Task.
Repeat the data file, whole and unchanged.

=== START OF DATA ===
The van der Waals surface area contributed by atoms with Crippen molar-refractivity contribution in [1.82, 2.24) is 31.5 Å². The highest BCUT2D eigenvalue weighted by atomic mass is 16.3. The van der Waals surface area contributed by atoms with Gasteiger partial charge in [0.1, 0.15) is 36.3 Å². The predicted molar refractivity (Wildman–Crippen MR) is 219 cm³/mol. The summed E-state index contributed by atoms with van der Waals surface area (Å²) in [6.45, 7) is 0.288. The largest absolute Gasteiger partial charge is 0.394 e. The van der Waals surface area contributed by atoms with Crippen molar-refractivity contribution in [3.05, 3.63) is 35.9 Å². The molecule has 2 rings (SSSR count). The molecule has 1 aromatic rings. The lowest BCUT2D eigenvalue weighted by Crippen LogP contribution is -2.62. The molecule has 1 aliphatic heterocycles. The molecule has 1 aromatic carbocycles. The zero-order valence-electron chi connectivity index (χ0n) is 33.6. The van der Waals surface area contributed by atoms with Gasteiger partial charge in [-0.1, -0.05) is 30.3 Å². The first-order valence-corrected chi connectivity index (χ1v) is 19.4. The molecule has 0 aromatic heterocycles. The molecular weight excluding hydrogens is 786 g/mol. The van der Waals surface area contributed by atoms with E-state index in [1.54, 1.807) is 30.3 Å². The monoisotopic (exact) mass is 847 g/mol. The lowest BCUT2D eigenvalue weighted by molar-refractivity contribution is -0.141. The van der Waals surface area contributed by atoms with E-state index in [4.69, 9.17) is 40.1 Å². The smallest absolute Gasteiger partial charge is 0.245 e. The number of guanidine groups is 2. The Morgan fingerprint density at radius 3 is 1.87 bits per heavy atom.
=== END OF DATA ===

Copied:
The van der Waals surface area contributed by atoms with Crippen molar-refractivity contribution in [1.82, 2.24) is 31.5 Å². The highest BCUT2D eigenvalue weighted by atomic mass is 16.3. The van der Waals surface area contributed by atoms with Gasteiger partial charge in [0.1, 0.15) is 36.3 Å². The predicted molar refractivity (Wildman–Crippen MR) is 219 cm³/mol. The summed E-state index contributed by atoms with van der Waals surface area (Å²) in [6.45, 7) is 0.288. The largest absolute Gasteiger partial charge is 0.394 e. The van der Waals surface area contributed by atoms with Crippen molar-refractivity contribution in [3.05, 3.63) is 35.9 Å². The molecule has 2 rings (SSSR count). The molecule has 1 aromatic rings. The lowest BCUT2D eigenvalue weighted by Crippen LogP contribution is -2.62. The molecule has 1 aliphatic heterocycles. The molecule has 1 aromatic carbocycles. The zero-order valence-electron chi connectivity index (χ0n) is 33.6. The van der Waals surface area contributed by atoms with Gasteiger partial charge in [-0.1, -0.05) is 30.3 Å². The first-order valence-corrected chi connectivity index (χ1v) is 19.4. The molecule has 0 aromatic heterocycles. The molecular weight excluding hydrogens is 786 g/mol. The van der Waals surface area contributed by atoms with E-state index in [1.54, 1.807) is 30.3 Å². The monoisotopic (exact) mass is 847 g/mol. The lowest BCUT2D eigenvalue weighted by molar-refractivity contribution is -0.141. The van der Waals surface area contributed by atoms with E-state index in [4.69, 9.17) is 40.1 Å². The smallest absolute Gasteiger partial charge is 0.245 e. The number of guanidine groups is 2. The Morgan fingerprint density at radius 3 is 1.87 bits per heavy atom.